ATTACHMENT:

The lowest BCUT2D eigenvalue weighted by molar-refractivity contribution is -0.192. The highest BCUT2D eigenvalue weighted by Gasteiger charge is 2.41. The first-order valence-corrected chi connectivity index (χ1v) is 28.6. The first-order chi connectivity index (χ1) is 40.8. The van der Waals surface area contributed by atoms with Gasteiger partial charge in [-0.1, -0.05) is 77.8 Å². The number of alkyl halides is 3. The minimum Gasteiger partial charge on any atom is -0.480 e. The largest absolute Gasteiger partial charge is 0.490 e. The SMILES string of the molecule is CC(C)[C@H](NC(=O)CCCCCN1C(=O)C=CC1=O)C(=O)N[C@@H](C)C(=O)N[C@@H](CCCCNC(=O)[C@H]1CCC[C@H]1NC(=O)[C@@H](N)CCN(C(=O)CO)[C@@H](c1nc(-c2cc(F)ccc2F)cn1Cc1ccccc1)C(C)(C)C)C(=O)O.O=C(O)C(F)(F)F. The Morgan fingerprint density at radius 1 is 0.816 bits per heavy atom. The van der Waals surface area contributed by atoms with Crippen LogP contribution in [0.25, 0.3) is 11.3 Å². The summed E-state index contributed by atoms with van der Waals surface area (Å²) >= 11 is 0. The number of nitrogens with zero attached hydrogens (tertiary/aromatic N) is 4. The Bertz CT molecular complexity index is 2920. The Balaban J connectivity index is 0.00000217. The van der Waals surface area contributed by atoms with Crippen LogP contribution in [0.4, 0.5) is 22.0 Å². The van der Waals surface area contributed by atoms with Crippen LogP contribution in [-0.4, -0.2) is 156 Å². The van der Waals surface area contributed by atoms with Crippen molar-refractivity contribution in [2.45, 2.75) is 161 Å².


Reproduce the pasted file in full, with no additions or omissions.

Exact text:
The lowest BCUT2D eigenvalue weighted by molar-refractivity contribution is -0.192. The highest BCUT2D eigenvalue weighted by Gasteiger charge is 2.41. The first-order valence-corrected chi connectivity index (χ1v) is 28.6. The first-order chi connectivity index (χ1) is 40.8. The van der Waals surface area contributed by atoms with Gasteiger partial charge in [-0.1, -0.05) is 77.8 Å². The number of alkyl halides is 3. The minimum Gasteiger partial charge on any atom is -0.480 e. The largest absolute Gasteiger partial charge is 0.490 e. The SMILES string of the molecule is CC(C)[C@H](NC(=O)CCCCCN1C(=O)C=CC1=O)C(=O)N[C@@H](C)C(=O)N[C@@H](CCCCNC(=O)[C@H]1CCC[C@H]1NC(=O)[C@@H](N)CCN(C(=O)CO)[C@@H](c1nc(-c2cc(F)ccc2F)cn1Cc1ccccc1)C(C)(C)C)C(=O)O.O=C(O)C(F)(F)F. The Morgan fingerprint density at radius 1 is 0.816 bits per heavy atom. The van der Waals surface area contributed by atoms with Crippen LogP contribution in [0.25, 0.3) is 11.3 Å². The summed E-state index contributed by atoms with van der Waals surface area (Å²) >= 11 is 0. The number of nitrogens with zero attached hydrogens (tertiary/aromatic N) is 4. The Bertz CT molecular complexity index is 2920. The Balaban J connectivity index is 0.00000217. The van der Waals surface area contributed by atoms with Crippen LogP contribution in [0.4, 0.5) is 22.0 Å². The van der Waals surface area contributed by atoms with Crippen LogP contribution in [-0.4, -0.2) is 156 Å². The van der Waals surface area contributed by atoms with Crippen molar-refractivity contribution in [2.45, 2.75) is 161 Å².